Debt is something many people don’t really like to think about, even though it impacts their lives in numerous ways. The truth is, debt is one of the underpinnings of our financial system. Corporations make money off of your debt in various ways: They charge you interest on things like your mortgage, automobile loans and credit card balances; they collect and then sell your debt history to companies so they can determine whether to extend credit to you; they sell you your own debt information (or try to); and, of course, they sell you products aimed at helping you manage your debt or improve how your debt is presented to potential creditors.
That’s why it’s so important to understand how debt works, how you use debt, how your debt impacts your credit and what types of debt are considered “good” and “bad” when it comes to evaluating your own personal finances. “Good” debt is generally thought to be debt that can help you grow your overall net worth over time – like your mortgage or student loans. “Bad” debt, on the other hand, is generally thought to decrease your net worth.
Why should you worry about whether your debt is viewed as “good” or “bad?” Well, for one thing, if you want to figure out the most effective way to pay down your debt so you can reach your future financial goals, it can be important to determine which debts to focus on first. To improve your credit standing, you’ll want to focus on getting rid of the “bad” debts first.
Let’s take a closer look at different types of debt and why they’re considered “good” or “bad.” We’ll start with credit cards…
Credit Cards: Bad Debt
As ubiquitous as credit cards are, and as much credit card debt as there is (the average American household has about $8,000 in credit card debt) you’d think credit card debt would be seen as “good” debt.
Generally speaking, credit card debt, or revolving debt, is viewed as “bad” by the credit industry if you carry a balance from month-to-month. If you pay off your balances each month, however, your credit card debt can be viewed as very positive or “good.” If you’re carrying a lot of credit card debt, you may want to consider applying for a balance transfer credit card to help you consolidate your debt and pay it off faster.
Auto Loans: Good Debt
Most auto loans are seen as “bad” debt, though as “bad” debt goes, they aren’t all that horrible, especially if you’re making your payments on time. Auto loans, don’t typically help you grow your net worth, and in many cases your loan is more than your vehicle is worth. In addition, for many people, monthly auto loan payments make up a large portion of your monthly income.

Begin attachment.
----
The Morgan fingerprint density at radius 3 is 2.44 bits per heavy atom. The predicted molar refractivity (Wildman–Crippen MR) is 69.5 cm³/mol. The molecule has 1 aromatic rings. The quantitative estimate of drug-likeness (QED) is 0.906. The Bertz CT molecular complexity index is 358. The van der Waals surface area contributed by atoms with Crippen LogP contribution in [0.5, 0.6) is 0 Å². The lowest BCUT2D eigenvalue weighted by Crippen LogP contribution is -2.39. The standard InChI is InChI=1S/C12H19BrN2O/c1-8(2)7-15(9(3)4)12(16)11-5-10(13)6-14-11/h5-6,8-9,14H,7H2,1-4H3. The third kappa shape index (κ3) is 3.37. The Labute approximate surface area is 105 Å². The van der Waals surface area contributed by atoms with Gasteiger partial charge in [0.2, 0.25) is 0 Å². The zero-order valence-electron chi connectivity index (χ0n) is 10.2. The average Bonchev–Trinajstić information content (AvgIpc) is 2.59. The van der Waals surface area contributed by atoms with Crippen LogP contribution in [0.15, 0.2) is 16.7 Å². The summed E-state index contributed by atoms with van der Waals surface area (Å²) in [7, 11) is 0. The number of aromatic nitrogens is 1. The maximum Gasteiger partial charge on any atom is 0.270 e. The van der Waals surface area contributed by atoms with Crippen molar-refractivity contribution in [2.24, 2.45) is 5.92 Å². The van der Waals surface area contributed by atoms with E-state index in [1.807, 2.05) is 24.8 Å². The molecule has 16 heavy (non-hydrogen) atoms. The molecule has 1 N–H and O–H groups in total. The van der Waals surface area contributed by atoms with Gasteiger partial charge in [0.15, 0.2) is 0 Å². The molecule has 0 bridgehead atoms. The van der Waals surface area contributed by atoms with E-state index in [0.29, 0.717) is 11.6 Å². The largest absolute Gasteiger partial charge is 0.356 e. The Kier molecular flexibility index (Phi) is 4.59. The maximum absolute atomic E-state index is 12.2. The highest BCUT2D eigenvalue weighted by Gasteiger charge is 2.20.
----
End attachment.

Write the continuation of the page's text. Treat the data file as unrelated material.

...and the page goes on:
Home Mortgages: Good Debt
Mortgages are typically considered to be “good” debt for a variety of reasons. In most cases, homes appreciate in value, letting you build equity in your home. However, if your home has depreciated for some reason and is worth less on the current market than you actually owe, your debt could be viewed as “bad.” The same is true if your mortgage payments make up more than about 35% of your monthly income.
Student Loans: Good Debt
Like mortgages, most student loans are viewed as “good” debt. That, of course, is dependent on a few different factors, including whether you borrowed a reasonable amount based on the lifetime earning potential your degree provides. That’s because your ability to repay the debt hinges almost exclusively on that single factor. If you fall behind on your payments or, worse, default on your loans, your student loans obviously become “bad” debt.
Obviously, your credit standing is impacted greatly by your ability to manage your debt successfully. If you’re struggling to make ends meet, you can check out our explainer on how to pay off debt quickly using a couple of tried-and-true methods called the debt snowball and debt avalanche. Doing so can not only make you feel more in control of your financial life, but also put you on the right track when it comes to saving enough for retirement.
[Editorial Disclosure: PayDownMyDebt.com is a service that provides people with tools to pay down their debts through automatic payments. The purpose of this article, however, is not to encourage users to purchase that service. This article is educational and journalistic in nature and aims to help people learn how to pay down their debt, whether they use our site, another, or go it alone.]